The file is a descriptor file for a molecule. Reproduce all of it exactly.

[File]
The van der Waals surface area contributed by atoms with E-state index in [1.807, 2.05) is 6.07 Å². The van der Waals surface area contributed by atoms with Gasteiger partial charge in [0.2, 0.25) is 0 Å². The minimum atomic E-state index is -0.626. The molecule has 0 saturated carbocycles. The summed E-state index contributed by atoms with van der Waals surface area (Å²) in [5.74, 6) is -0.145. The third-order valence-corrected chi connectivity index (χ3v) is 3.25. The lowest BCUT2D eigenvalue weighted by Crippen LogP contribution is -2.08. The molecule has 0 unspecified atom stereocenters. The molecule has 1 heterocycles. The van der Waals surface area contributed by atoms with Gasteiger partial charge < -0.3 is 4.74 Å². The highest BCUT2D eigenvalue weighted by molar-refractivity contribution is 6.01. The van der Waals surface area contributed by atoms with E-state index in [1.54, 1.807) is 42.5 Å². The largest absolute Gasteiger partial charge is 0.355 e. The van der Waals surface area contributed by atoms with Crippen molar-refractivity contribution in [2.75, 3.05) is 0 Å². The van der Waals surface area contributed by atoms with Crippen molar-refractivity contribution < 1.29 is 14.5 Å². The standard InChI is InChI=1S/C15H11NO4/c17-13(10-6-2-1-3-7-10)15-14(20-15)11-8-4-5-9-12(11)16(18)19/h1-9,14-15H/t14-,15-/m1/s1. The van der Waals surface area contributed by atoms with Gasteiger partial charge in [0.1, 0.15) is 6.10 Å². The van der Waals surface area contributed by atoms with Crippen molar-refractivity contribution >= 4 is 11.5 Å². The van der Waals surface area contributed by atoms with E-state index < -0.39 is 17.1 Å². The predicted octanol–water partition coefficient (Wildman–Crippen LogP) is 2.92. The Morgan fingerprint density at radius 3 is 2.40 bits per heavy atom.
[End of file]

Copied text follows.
The van der Waals surface area contributed by atoms with E-state index in [1.807, 2.05) is 6.07 Å². The van der Waals surface area contributed by atoms with Gasteiger partial charge in [0.2, 0.25) is 0 Å². The minimum atomic E-state index is -0.626. The molecule has 0 saturated carbocycles. The summed E-state index contributed by atoms with van der Waals surface area (Å²) in [5.74, 6) is -0.145. The third-order valence-corrected chi connectivity index (χ3v) is 3.25. The lowest BCUT2D eigenvalue weighted by Crippen LogP contribution is -2.08. The molecule has 0 unspecified atom stereocenters. The molecule has 1 heterocycles. The van der Waals surface area contributed by atoms with Gasteiger partial charge < -0.3 is 4.74 Å². The highest BCUT2D eigenvalue weighted by molar-refractivity contribution is 6.01. The van der Waals surface area contributed by atoms with E-state index in [1.54, 1.807) is 42.5 Å². The largest absolute Gasteiger partial charge is 0.355 e. The van der Waals surface area contributed by atoms with Crippen molar-refractivity contribution in [2.75, 3.05) is 0 Å². The van der Waals surface area contributed by atoms with Crippen molar-refractivity contribution < 1.29 is 14.5 Å². The standard InChI is InChI=1S/C15H11NO4/c17-13(10-6-2-1-3-7-10)15-14(20-15)11-8-4-5-9-12(11)16(18)19/h1-9,14-15H/t14-,15-/m1/s1. The van der Waals surface area contributed by atoms with Gasteiger partial charge in [0.1, 0.15) is 6.10 Å². The van der Waals surface area contributed by atoms with Crippen molar-refractivity contribution >= 4 is 11.5 Å². The van der Waals surface area contributed by atoms with E-state index < -0.39 is 17.1 Å². The predicted octanol–water partition coefficient (Wildman–Crippen LogP) is 2.92. The Morgan fingerprint density at radius 3 is 2.40 bits per heavy atom.